Black girls should not be coerced or forced to participate in sexual experiences with older men.

Black boys should not be coerced or forced to participate in sexual experiences with older women.

Black girls should not be coerced or forced to participate in sexual experiences with older women.

Black boys should not be coerced or forced to participate in sexual experiences with older men.

It is not normal for Black boys to lose their virginity to older women. It is not normal for Black girls to be preyed upon by older men.

We, the adults around them, have a responsibility to protect and fight for them at all costs, regardless of what relationships we may lose in the process. The security of our youth should be paramount to our own gratifications. And if you cannot say that statement applies to you, then you have serious issues to address and unpack.

It is our job to unteach the asinine rhetoric that only girls are at risk of being preyed upon by sexual predators. It is our job to unteach and stop subscribing to the characteristics of toxic/hypermasculinity, and to tell Black boys that they are not at fault if a predatory adult abuses them sexually. It is our job to teach our boys and girls the language necessary to articulate anything that may happen to them or their bodies. It is our responsibility to hold predatory men and women accountable without question or hesitation.

Above all else, in situations like those surrounding R. Kelly, Bill Cosby, and other famous stars accused of sexually assaulting others, it is our responsibility as Black people, to stop being loyal to b.s., to stop claiming that we can separate problematic and predatory acts of artists from the products of their artistry, and to stop prioritizing our fandom of people who don’t even know we exist over our humanity and protection of victims.

R. Kelly isn’t grateful for your support, he is grateful for the revenue your support generates. Bill Cosby is not grateful for your support, he is grateful for the financial security your support generated. [Insert predatory celebrity, family member, friend, etc.] is not grateful for your silence, loyalty, or support, they are grateful for everything they gain as a result of it. You look and sound stupid for defending sexual predators simply because you lack the cognitive ability to separate your emotional ties to celebrities to take action in doing what is right. You are a sympathizer cosigning and enabling their inexcusable behavior, and you should be ashamed of yourself.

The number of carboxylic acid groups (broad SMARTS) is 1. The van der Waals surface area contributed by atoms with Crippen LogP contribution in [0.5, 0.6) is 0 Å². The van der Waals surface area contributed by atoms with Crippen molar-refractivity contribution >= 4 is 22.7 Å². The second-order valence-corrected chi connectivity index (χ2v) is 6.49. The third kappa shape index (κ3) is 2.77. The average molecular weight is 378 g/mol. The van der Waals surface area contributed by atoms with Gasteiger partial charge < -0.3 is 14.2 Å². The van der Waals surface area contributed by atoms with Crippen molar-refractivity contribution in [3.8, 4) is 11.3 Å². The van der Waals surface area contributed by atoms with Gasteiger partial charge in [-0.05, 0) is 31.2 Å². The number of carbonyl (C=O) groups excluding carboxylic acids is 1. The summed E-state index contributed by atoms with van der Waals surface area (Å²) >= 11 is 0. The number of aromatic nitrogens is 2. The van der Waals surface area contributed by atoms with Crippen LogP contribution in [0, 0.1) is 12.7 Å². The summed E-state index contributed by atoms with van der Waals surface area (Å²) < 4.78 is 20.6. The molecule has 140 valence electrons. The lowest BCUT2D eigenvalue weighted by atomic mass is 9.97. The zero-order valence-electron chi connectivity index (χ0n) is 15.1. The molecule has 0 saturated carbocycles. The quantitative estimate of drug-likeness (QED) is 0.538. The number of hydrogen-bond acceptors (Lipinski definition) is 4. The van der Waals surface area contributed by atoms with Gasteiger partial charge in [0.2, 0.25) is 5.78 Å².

To my readers who are trauma and abuse survivors, I stand with you. I am sorry that you were hurt, and I cannot stress enough that it was not your fault.

No matter what you were wearing while there was a man in the house.

No matter what you were wearing in public.

No matter how you were dancing with your friends.

No matter how your body is shaped.

No matter what color your hair was.

No matter what your abuser(s) told you to deflect the responsibility off themselves after harming you.


My DMs are always open; I may not always know what to say, but I will do my best to connect you with resources that can help you in the ways that I am unable. You are strong, you are brave, and you are deserving of love.

I’m tired, y’all. I’m so tired of abusers being able to get away with their crimes, especially in my beloved Black community. Drawing inspiration from one of James Baldwin’s most famous quotes, but changing the subject:

I love Black people more than anything in this world, and, exactly for this reason, I insist on the right to criticize us perpetually.

Our silence, inactivity, victim shaming, and complicity with sexual assault is just as, if not even more, harmful as the initial events effecting the abused.

We HAVE to do better.

Stay strong. Stay outspoken against all abuse. Stay Kultured.